McGuinness: We blew chance for perfect final
Jim McGuinness was annoyed with his players for the first time in two years of managing them at half-time in the All-Ireland final against Mayo, he has revealed.
McGuinness felt the anger because he felt his players had blown the opportunity for the "perfect" final.
Admitting the early goal rush was planned on the training field, he said their deviation from the game plan could have cost them.
"I was cross at half-time for the first time in the two years I have been involved because we had put ourselves in a very strong position and I really wanted the game to be perfect for the boys," he said.
"I felt we could have got ourselves in a position where we could have created that (perfect game).
"We started doing things then during the game that we normally wouldn't do. We started doing things that weren't part of the game plan. We lost our focus.
"We were in too good a position after 10 or 15 minutes, maybe.
"That was the plan. We were hoping for a good start. We were hoping there would have been goals. We were talking about one before the game and possibly two if we did everything right and approached our work in the correct way.
"What created the goals in the first place, we stopped doing that and started taking alternative options on the ball in certain areas of the field that wasn't part of what we prepared for.
"When people start doing that then others say 'why he is doing that?' and 'why is he not doing what he should be doing?' That's where the wheels can come off a wee bit.
"What annoyed me was we had created exactly what we wanted to create and it was only a matter of continuing on. We had created a very good situation based on what we had prepared for. It was only a matter of being professional and seeing the thing through."
McGuinness (below) admitted he had been overwhelmed by the response from the Donegal public during a three-day tour of the county with the Sam Maguire Cup and added that he never once contemplated losing.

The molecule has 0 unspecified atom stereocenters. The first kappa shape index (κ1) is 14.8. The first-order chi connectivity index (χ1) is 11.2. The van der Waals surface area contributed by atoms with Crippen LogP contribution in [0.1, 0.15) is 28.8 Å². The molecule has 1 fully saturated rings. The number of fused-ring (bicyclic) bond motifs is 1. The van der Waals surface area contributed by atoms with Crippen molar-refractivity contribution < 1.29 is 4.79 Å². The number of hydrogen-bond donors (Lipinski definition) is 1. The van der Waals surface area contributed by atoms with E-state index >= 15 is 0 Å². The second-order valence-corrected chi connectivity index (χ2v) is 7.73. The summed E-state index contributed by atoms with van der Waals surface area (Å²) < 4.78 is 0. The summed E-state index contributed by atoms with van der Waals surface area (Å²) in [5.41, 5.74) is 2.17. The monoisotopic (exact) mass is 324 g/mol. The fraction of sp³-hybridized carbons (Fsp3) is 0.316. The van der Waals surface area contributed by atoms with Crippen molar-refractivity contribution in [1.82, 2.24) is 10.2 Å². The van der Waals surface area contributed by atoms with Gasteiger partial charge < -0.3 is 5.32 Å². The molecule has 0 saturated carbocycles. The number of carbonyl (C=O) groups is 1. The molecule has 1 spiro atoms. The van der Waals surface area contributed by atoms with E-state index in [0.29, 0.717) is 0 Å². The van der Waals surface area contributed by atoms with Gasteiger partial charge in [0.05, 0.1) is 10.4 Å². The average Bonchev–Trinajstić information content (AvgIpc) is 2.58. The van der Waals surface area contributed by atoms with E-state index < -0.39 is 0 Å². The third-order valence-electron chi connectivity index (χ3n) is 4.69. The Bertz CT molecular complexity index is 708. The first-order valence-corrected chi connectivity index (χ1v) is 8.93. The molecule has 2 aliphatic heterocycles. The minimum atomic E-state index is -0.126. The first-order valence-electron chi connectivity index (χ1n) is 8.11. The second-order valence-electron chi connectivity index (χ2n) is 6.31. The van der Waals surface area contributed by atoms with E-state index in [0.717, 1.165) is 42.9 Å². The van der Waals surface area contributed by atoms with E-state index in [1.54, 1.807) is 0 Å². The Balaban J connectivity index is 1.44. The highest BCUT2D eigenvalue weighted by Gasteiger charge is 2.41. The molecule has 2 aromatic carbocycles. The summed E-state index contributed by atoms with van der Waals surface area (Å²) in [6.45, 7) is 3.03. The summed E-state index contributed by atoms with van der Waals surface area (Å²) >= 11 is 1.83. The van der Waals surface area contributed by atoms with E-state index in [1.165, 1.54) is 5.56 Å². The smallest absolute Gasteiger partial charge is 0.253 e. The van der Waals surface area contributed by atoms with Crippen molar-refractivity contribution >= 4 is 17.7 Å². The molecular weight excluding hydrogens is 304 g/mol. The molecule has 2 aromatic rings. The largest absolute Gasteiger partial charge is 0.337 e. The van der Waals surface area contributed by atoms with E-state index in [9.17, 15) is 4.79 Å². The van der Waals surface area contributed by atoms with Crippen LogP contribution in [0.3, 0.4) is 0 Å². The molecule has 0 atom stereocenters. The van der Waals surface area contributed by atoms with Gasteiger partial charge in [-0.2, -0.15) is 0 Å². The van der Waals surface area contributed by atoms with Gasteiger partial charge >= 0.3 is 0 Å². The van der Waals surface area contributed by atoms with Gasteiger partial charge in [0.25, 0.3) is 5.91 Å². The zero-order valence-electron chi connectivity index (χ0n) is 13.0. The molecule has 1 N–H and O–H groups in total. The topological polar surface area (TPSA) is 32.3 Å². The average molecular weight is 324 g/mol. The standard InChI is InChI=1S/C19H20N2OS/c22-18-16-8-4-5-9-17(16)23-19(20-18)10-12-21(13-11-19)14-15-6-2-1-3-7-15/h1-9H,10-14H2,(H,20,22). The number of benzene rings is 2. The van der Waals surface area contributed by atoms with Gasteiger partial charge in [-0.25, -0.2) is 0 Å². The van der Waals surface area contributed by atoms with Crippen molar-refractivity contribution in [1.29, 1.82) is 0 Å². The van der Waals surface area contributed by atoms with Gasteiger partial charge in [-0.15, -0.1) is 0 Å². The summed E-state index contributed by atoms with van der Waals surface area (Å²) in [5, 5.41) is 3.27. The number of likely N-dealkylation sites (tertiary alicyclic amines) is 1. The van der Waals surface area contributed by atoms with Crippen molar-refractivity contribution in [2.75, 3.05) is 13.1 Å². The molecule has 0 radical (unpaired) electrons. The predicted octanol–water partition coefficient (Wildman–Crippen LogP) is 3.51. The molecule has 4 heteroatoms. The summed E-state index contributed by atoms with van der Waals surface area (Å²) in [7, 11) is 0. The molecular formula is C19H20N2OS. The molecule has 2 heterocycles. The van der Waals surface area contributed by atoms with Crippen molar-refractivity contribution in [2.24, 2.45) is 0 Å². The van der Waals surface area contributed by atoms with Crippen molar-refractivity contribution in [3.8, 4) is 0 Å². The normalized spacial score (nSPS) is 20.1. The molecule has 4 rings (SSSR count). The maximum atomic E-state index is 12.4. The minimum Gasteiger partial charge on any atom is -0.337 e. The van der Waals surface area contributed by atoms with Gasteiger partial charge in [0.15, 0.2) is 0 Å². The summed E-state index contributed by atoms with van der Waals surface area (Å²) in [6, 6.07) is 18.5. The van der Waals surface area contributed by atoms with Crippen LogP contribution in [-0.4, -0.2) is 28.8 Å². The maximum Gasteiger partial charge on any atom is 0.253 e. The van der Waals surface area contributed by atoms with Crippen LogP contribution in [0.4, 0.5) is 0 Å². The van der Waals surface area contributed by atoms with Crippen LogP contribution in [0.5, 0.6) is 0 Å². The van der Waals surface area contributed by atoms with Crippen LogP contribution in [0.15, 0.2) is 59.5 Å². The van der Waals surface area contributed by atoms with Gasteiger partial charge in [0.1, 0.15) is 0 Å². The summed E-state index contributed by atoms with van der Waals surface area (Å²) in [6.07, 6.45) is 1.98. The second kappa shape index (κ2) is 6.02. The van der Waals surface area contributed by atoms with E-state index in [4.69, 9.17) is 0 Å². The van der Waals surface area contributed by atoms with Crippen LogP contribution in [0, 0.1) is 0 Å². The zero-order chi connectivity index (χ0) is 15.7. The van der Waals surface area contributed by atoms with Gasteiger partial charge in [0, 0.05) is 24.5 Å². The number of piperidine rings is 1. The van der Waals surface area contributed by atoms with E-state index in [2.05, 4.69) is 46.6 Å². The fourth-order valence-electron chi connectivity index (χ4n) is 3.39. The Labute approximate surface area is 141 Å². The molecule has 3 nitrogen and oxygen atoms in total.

"I never had a nerve in my body in the lead up to the game, before the game, the day of the game, during the game or after it.
"I just believed that if they did the job to the way they can do the job, we'd be successful.
"They had been very focused and very level-headed and down to earth in everything they had done in the previous two years. I didn't see how the wheels would come off psychologically for them, that they would get ahead of themselves.
"I thought they would continue on in the same vein that they had been in. From that point of view it was just a game of football."
He defended his right not to conduct the post-match press conference until the journalist Declan Bogue, who wrote the book 'This Is Or Year', a chronicle of the 2011 Ulster championship, was out of the room.
"There were a lot of things said and a lot of things written about me personally and some of the players in the squad that weren't true," he claimed once again.
Agreeing it was a "fair point" when it was suggested to him that he might have been better not raising the matter again, McGuinness said he had to stand up for himself.
"You have to stand up for yourself and say if this fella can write x, y and z and then expect to come in and fill their pages on the back of our success after an All-Ireland final -- there's a double standard there for me and for that reason I wasn't happy to do the interview."